Just call me the poster boy for OPK/SCB

FATHER’S DAZE
Emmitt B. Feldner  for The Review

EDITOR’S NOTE: Our columnist told us he has nothing this week, to which we answered what makes this week any different, then dug this old column out of the trash to stick here.

I have suffered for years with OPK/SCB.

You won’t find it in any medical dictionary or textbook and there’s no charitable foundation devoted to finding a cure for it, but it’s still real enough – for me, at least.

OPK/SCB stands for overproductive kidneys/small capacity bladder, something I’ve had probably all my life.

I’m at the age now where they have other names for it – but those are too hard to pronounce or spell, so I’ll just stick with OPK/SCB.

They also have medications and drugs that can supposedly cure those hard-to-spell, hard-to-pronounce conditions, but a lot of those are equally hard to spell and pronounce.

Since I’ve learned to live with OPK/SCB all my life, I’m still foregoing all those drugs and medications to deal with the hard-to-spell, hard-to-pronounce conditions.

My OPK/SCB first really manifested itself in college, when I was finally able to legally linger in bars and taverns and consume their offerings.

I would do that quite often in fact, I have to admit. I could blame it on the crowd I hung around with, but each of them would probably say the same about hanging around with me.

I would invariably be the first one in the group who would have to answer the call of nature. And I would usually wind up visiting the necessary room several times, at least, before anyone else in the group went for the first time.

It was around this time that I discovered that in terms of volume, in my case at least, I would imbibe by the bottle and it would come out by the barrel.

I was walking confirmation of Archie Bunker’s wisdom that you don’t buy beer, you just rent it. In my case, it was usually a very short-term rental and I typically didn’t get much of a return on my investment.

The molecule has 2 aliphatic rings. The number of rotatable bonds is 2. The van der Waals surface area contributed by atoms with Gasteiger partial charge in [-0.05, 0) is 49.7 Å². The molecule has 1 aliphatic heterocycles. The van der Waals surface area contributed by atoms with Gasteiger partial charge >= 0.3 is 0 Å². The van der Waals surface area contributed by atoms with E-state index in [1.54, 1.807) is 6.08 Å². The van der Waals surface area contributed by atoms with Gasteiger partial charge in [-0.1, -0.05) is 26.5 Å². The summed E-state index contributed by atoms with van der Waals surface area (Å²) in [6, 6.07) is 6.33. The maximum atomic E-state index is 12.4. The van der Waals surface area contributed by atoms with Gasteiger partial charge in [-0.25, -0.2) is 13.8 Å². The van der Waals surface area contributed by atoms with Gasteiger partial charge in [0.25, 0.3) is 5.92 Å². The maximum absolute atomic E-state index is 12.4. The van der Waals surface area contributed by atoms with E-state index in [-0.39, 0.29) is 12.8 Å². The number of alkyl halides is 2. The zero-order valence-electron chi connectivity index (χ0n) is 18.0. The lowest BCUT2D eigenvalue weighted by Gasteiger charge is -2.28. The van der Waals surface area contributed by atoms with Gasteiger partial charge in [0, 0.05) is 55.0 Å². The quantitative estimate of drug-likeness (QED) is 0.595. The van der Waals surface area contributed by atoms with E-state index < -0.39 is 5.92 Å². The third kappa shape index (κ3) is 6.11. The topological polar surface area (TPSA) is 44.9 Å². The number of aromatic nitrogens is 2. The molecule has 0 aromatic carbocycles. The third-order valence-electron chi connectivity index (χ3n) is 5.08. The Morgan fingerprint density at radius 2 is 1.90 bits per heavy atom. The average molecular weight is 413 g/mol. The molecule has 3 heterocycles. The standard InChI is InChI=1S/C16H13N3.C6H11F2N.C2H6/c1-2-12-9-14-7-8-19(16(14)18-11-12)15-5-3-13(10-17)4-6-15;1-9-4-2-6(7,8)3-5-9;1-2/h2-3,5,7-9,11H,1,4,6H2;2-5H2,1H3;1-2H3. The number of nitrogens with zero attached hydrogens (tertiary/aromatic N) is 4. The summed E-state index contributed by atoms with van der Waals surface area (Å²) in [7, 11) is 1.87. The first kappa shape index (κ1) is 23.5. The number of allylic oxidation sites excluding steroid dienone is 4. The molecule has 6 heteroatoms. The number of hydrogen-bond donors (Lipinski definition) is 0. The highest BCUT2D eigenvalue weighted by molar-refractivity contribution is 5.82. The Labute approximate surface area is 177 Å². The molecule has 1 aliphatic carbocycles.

As I’ve gotten older, my responsibilities and duties as an adult have forced me into more sober and moderate habits – all right, you can stop laughing now.

At any rate, my OPK/SCB nowadays manifests itself most often overnight.

Many are the nights that my sound sleep is interrupted by the call of nature – and no, it’s not the sweet call of nature, either.

Fortunately, Terry has gotten used to it over the years, so she doesn’t even stir anymore when I stir in the middle of the night.

This is one case, though, where I can say that I know my way even in the dark, having been there so many times in the dark.

It hasn’t gotten to the point where I’ve been tempted to consolidate things and throw a mattress in the bathtub.

If it ever did, however, I might give serious consideration to some of those hard-to-spell, hardto pronounce medications.

Terry has never suffered from OPK/SCB to the same extent as I have, but it does seem to be growing more acute for her as well.

She blames it on the water pills she’s taking, but I can’t fall back on that excuse.

It does make things interesting when we travel, though.

We now have to plan our routes and travel times to leave room for sufficient pit stops along the way, as the range on our car’s gas tank is infinitely longer than the range on either one of our tanks.

However, we’re still working on coordinating our calls of nature so that they come at the same time, to reduce the number of stops.

Maybe one of those pharmaceutical firms can work on a pill for that.


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